'The Intersection' by Superflux solemnly reflects on global crises through technology
by Anmol AhujaFeb 01, 2022
•make your fridays matter with a well-read weekend
by Meghna MehtaPublished on : Sep 10, 2020
The architecture documented through print, film, or other mediums over time has majorly been talking about the final product where the discussions stay limited to the genesis and the story behind its building. What is rather not talked about is how the architects as the creators may have their own revelations before bringing the structure to life.
Practice - a new series of architecture documentaries by critic and curator Laura Mark and photographer and filmmaker Jim Stephenson – focuses on the process of architecture, rather than the projects architects build. The series of short films aims to uncover the breadth of differing ways to practice, to create and to teach architecture. Rather than focusing on what the architects have already done, the films attempt to investigate how they have done it.
The first episode of the Practice focuses on the UK-based architect Piers Taylor of Invisible Studio, who is also popular as the co-host of the BBC series World’s Most Amazing Homes. Describing the first episode, Laura Mark says, “Piers himself is already a public figure but we wanted to challenge this and look at what really drives him and his work. We follow Piers as he builds a small cabin in his woodland, we speak to his friends, his family and those that have worked with him over the years, and we hear from him as he moves between his house, his studio and the woods”.
In the film, Taylor talks about his journey on leaving school with no qualifications. He says his move to Australia and the one-hour lecture by Glenn Murcutt at the University of Sydney, where he was enrolled, shaped his career in architecture. Taylor also mentions that his unique pursuit of a different way of working results in homemade buildings. He further elaborates on the imagination he had for setting up his practice and his plan to move to the UK to set up the Invisible Studio, which he calls the ‘studio in the woods’. Taylor hopes to bring people together and create architecture that is close to nature and he says that it all started with building a cabin. “It’s a fine line between what a farmer might have built and what an architect might have done,” adds Taylor.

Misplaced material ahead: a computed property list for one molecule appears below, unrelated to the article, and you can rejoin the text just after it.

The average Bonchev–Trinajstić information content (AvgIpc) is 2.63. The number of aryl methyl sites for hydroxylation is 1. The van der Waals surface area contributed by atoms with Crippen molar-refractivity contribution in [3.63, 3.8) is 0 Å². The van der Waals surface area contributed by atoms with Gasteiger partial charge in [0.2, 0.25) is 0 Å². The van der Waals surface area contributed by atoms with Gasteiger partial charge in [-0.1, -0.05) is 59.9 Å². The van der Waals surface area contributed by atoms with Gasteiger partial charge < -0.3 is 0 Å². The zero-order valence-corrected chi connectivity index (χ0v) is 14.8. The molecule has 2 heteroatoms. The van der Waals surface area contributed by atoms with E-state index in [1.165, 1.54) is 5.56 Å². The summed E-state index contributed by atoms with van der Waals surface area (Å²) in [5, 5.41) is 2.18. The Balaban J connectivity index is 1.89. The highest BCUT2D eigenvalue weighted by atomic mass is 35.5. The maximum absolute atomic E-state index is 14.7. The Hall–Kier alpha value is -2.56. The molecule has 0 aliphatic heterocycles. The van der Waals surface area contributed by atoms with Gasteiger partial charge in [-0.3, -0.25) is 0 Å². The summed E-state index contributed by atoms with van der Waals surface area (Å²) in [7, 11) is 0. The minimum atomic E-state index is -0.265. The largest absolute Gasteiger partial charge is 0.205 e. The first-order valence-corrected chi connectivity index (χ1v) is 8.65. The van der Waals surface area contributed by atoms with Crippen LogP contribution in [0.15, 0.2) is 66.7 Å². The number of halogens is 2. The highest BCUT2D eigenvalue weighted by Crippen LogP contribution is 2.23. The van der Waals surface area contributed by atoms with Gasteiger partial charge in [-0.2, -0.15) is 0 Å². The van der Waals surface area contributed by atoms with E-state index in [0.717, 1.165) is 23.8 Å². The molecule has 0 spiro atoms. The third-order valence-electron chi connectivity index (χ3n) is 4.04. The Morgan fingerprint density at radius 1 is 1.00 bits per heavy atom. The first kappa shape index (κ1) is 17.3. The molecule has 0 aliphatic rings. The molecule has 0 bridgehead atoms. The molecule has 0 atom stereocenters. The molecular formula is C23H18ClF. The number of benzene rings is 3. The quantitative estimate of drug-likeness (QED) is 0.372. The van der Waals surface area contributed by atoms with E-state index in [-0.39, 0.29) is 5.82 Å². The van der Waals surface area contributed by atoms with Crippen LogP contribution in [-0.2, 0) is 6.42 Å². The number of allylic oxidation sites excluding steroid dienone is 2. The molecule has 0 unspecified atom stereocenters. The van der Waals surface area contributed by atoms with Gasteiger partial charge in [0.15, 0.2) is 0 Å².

The 21-minute episode is a visual treat as Mark and Stephenson’s camera follows the construction of a small cabin in the woods surrounding Taylor’s home. Long-time collaborators and friends Kate Darby and Charley Brentnall also join in to share their experiences.
Speaking about the forthcoming films that are part of the series Practice, Stephenson shares, “Practice is something that we develop slowly, with a real engagement with the architect. We spend time in their practice, on site and in their homes. The idea is to create something reflective, that has a slow and meditative feel”.
The upcoming episodes planned in the series will feature architects such as Sam Jacob, Mary Duggan, Feilden Fowles and O’Donnel Tuomey. Mark and Stephenson have been working together for more than five years and their most significant project is a documentary on the work of Zaha Hadid and others which include documenting the work of many renowned architects including Herzog & de Meuron, Francis Kéré, Kengo Kuma, Eva Jiřičná, AHMM, Rogers Stirk Harbour + Partners, Caruso St John and many others.
by Akash Singh Mar 17, 2023
Employing principles of adaptive reuse, Studio Atakarchitekti designs the IGI Library, in a Czech Republic neighbourhood, as a democratic public space.
by Pooja Suresh Hollannavar Mar 16, 2023
The airport design project focuses on Iceland’s progressive goals, establishing a relationship between economics, employment opportunities, and sustainable development.
by STIRworld Mar 14, 2023
The ambitious project in Rotterdam involves the adaptive reuse of the Provimi warehouse into Danshuis or dancing house, celebrating the beauty of movement and performing arts.
by Amarjeet Singh Tomar Mar 13, 2023
With Saltviga House, Kolman Boye Architects create a poetic intervention, making use of thousands of wooden offcuts in Grimstad, Norway.
make your fridays matterSUBSCRIBE
Don't have an account?Sign Up
Or you can join with
Please select your profession for an enhanced experience.
Tap on things that interests you.
Select the Conversation Category you would like to watch
Please enter your details and click submit.
Enter the code sent to
What do you think?